0

Solved. Thanks for all your suggestions. The problem was connected to Name Servers, and after all they now correctly resolve names.


1

In general you shouldn't have to manipulate maildir directly. Maildir is not only a directory tree with files but also a set of indexes and other supplementary files. When you create the file in the ./new subdir you, at least, have to recreate the index of corresponding folder. Recommended way is to use doveadm utility to create folders an subfolders as ...


1

Question: How could I establish a connection to my computer? Or at least, how would I go saving all emails to another server I would say you're hosed on getting into your system. Saving emails? Well may sound ridiculous but just change your public DNS MX record and point to a new VM that you can run on your laptop or other place. Of course, normal ...


2

The key is here: failed: Permission denied (euid=1001(newusername) egid=1001(newusername) missing +w perm: /home/newusername, dir owned by 0:0 mode=0755 Dovecot is trying to write to /home/newusername/{whatever your maildir is} as newusername:newusername, however, the directory is owned by user 0:0 (root). Because the permission mode is 755, only the owner ...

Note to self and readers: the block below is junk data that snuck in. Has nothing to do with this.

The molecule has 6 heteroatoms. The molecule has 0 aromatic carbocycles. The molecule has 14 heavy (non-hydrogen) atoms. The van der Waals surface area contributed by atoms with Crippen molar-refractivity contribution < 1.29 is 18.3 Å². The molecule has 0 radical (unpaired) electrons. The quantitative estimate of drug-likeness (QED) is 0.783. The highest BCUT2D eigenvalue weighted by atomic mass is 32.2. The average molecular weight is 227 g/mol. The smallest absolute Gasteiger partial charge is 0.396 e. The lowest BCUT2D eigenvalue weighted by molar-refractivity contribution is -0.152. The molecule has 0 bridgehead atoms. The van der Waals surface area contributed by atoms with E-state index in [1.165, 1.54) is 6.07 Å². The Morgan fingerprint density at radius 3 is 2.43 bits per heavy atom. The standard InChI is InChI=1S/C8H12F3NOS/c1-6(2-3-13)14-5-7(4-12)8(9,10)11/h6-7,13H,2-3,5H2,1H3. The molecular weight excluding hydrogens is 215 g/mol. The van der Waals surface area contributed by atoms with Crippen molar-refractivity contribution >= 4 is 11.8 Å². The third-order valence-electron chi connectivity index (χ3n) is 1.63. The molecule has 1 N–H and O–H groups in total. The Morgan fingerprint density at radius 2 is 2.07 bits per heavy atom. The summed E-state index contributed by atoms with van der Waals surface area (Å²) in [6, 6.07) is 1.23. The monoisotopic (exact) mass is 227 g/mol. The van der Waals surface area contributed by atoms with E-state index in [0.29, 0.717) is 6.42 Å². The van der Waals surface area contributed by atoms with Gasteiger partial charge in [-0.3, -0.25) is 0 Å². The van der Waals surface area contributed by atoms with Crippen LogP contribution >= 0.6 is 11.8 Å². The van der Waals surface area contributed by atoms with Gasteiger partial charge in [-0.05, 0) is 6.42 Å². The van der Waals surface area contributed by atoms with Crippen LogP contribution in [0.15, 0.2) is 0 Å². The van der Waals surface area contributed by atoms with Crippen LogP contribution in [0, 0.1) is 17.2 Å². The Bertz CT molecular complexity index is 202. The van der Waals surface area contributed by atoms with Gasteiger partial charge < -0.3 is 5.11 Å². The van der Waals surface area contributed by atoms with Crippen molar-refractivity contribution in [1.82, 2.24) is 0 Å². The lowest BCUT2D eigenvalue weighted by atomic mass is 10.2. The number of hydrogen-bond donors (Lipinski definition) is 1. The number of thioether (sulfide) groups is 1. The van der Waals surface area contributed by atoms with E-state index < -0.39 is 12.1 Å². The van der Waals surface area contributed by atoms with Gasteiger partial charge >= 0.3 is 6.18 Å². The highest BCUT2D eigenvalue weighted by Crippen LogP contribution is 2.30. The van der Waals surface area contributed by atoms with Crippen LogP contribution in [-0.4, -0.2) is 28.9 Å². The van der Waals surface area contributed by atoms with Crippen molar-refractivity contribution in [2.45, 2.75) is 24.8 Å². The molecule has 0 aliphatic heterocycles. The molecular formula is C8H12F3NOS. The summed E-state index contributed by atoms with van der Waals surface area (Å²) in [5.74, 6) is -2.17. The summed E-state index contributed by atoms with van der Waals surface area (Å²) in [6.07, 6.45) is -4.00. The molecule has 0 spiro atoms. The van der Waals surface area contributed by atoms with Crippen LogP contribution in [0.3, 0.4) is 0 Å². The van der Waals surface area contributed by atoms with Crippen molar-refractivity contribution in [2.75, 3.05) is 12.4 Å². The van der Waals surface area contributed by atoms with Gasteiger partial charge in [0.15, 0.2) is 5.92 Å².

0

Many thanks, combining both answers did the job. mapfile -t addr < /home/user/address-file #(one email address per line) echo "$(cat < /home/user/information-for-any-user)" | mail -s "My subject" "${addr[@]}" Cheers


3

You can provide multiple address on the mail command. assume there are no glob chars in the flat file, and the email addresses are separated by any whitespace: echo "Mail test..." | mail -s "Mail test subject..." $(< address.file) read the newline-separated list of addresses into a bash array mapfile -t addr < address.file echo "Mail test..." | ...


2

If the "external flat file" from which the email addresses are taken from doesn't look too funny (is well formatted), you could use something like that : mail -s "My subject" $(cat /this/is/the/external/flat/file.txt) < /home/user/information-for-any-user.txt


0

The mail might not be going through due to your ISP. This might help: My ISP imposes SMTP restrictions on outgoing mail, is it possible to configure a system wide SMTP address? If still a problem, I would recommend you use some other methods instead of mail.